Wednesday, April 24, 2024

NZ Merino Co puts halt on dividend

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Tough market has wool firm doing battle with rising costs.
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The New Zealand Merino Company has put a halt on paying a dividend this year, saying it would not be “prudent” given market conditions.

Global economic conditions and inflationary pressures affected the Christchurch-based, USX-listed wool marketer’s results, which saw a “significant” lift in its cost base in the year to June 30.

During the 12-month period, long-time chief executive and co-founder John Brakenridge announced his resignation, with AWN Rural Pty Limited taking his 10.1% stake in the business for $9.50 a share.

Angus Street, chief executive of Australian agtech business AuctionPlus, was named his replacement.

The company reported earnings before interest and tax (EBIT) of $4.3 million – at the lower end of the guidance given at the end of July and a decrease of 38% on last year.

The EBIT also included provisions and expenses of $1.3m for share-based arrangements, including non-cash expenses and one-off costs of $800,000 with the transition to a new chief executive.

Interest costs for the year were $1.2m, which it described as “significant”, driven by increased periods of stock holdings in line with shifts in brand partner requirements, the resulting deferral of some deliveries, and a “substantial” lift in interest rates.

Those deferrals of deliveries negatively affected operating cashflows, the company said.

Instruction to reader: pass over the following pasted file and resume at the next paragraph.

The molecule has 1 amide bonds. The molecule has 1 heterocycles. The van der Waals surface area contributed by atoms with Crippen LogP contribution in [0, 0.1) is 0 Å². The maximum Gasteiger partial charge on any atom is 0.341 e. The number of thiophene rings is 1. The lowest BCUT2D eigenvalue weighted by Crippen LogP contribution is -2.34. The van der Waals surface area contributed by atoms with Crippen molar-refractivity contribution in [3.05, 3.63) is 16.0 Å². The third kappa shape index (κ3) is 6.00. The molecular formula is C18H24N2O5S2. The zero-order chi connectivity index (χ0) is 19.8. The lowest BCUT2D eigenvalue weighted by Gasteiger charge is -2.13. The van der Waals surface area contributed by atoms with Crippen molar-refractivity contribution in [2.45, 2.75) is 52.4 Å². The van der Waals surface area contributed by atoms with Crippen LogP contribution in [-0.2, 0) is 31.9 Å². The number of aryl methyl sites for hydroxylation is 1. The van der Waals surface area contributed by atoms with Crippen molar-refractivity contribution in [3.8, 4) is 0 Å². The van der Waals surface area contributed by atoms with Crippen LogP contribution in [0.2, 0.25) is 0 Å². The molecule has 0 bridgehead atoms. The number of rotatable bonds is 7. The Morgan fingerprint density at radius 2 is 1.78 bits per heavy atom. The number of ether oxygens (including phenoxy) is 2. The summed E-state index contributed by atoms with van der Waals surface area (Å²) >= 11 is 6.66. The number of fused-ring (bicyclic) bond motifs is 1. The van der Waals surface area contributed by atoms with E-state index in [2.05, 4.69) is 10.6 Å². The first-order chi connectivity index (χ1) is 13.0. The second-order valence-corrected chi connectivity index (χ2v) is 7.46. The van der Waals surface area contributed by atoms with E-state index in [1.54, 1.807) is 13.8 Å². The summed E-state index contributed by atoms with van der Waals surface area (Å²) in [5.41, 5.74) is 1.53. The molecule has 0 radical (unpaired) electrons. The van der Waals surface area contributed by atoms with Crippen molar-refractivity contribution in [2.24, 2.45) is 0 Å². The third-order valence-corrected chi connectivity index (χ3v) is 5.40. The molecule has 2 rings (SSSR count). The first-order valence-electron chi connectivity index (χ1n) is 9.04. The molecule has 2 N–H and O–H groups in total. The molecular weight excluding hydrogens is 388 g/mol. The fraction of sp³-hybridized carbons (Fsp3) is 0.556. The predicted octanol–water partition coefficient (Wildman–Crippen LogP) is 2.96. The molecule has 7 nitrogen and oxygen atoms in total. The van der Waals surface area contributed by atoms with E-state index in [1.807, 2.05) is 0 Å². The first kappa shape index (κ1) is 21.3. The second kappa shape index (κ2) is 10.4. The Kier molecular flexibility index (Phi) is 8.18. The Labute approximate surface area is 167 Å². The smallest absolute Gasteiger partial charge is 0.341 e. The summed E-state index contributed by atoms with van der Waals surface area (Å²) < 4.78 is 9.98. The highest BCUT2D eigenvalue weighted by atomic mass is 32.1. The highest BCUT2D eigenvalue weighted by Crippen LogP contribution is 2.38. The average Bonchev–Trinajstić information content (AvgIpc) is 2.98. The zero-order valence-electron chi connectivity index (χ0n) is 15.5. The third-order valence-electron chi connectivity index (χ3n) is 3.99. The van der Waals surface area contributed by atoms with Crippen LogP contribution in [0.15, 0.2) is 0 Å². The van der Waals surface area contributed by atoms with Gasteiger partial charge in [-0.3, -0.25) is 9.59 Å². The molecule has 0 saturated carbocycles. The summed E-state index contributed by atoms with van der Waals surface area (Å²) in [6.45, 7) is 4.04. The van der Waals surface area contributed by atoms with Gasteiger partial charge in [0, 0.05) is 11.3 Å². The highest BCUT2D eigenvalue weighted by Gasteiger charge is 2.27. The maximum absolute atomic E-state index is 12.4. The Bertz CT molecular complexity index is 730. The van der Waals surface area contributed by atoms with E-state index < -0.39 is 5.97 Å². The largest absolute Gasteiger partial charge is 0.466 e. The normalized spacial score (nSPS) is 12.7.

New Zealand Merino Company (NZMC) reported a net profit of $1.7m – a decrease of 61% on the previous year.

The company said that given the impact of market conditions, the board decided it was not “prudent” to pay a dividend “at this time”.

Last year, NZMC paid a dividend of 41.6 cents per share.

The number of bales sold for the year increased by 11,000 or 9%, with growth in fine-wool and strong-wool volumes.

Fine wool volumes increased by 6,000 bales, 8%, to 85,000 bales, while strong-wool volumes increased by 5000 bales,10%, to 62,000 bales.

NZMC said it “deliberately” slowed its grower procurement in the last quarter to ensure an alignment between supply and demand – which it expected to continue for at least the first half of the financial year.

“Strong-wool bale volumes were impacted by the after-effects of Cyclone Gabrielle, which resulted in a large number of bales being held up due to shearing, transport and logistics delays.”

Total operating revenue was $171m, a 13% decrease from the previous year. Gross profit was $21.6m.

NZMC said its capital raise two years ago and strong results in recent years continued to underpin the group’s financial strength.

The company expected the slowdown in consumer demand would continue throughout the year, affecting its growth expectation.

“Additionally, as with most businesses at the moment, we are experiencing very significant cost increases. We are very focused on mitigating as much of these impacts as possible.”

It expected EBIT for the year to be in the range of $4.5m to $5.1m

The company said a key focus for the year would be improving the liquidity of NZMC shares.

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